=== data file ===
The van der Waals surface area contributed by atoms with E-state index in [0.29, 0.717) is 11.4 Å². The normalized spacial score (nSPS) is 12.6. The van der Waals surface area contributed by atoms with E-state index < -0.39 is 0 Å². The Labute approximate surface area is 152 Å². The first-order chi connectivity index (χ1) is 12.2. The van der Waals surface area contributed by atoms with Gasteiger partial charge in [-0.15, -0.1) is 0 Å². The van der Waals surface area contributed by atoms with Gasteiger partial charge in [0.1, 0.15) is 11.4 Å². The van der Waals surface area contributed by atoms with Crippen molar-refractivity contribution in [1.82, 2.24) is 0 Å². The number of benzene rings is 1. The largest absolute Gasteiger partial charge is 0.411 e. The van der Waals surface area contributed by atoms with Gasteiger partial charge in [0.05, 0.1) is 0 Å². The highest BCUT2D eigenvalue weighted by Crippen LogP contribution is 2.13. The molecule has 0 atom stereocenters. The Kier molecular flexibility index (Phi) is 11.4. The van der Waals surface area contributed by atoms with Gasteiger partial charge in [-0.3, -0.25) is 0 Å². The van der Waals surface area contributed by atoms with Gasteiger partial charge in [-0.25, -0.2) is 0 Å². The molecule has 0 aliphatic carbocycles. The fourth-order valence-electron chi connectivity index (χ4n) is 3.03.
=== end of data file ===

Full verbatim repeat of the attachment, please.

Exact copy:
The van der Waals surface area contributed by atoms with E-state index in [0.29, 0.717) is 11.4 Å². The normalized spacial score (nSPS) is 12.6. The van der Waals surface area contributed by atoms with E-state index < -0.39 is 0 Å². The Labute approximate surface area is 152 Å². The first-order chi connectivity index (χ1) is 12.2. The van der Waals surface area contributed by atoms with Gasteiger partial charge in [-0.15, -0.1) is 0 Å². The van der Waals surface area contributed by atoms with Gasteiger partial charge in [0.1, 0.15) is 11.4 Å². The van der Waals surface area contributed by atoms with Crippen molar-refractivity contribution in [1.82, 2.24) is 0 Å². The number of benzene rings is 1. The largest absolute Gasteiger partial charge is 0.411 e. The van der Waals surface area contributed by atoms with Gasteiger partial charge in [0.05, 0.1) is 0 Å². The highest BCUT2D eigenvalue weighted by Crippen LogP contribution is 2.13. The molecule has 0 atom stereocenters. The Kier molecular flexibility index (Phi) is 11.4. The van der Waals surface area contributed by atoms with Gasteiger partial charge in [-0.3, -0.25) is 0 Å². The van der Waals surface area contributed by atoms with Gasteiger partial charge in [-0.25, -0.2) is 0 Å². The molecule has 0 aliphatic carbocycles. The fourth-order valence-electron chi connectivity index (χ4n) is 3.03.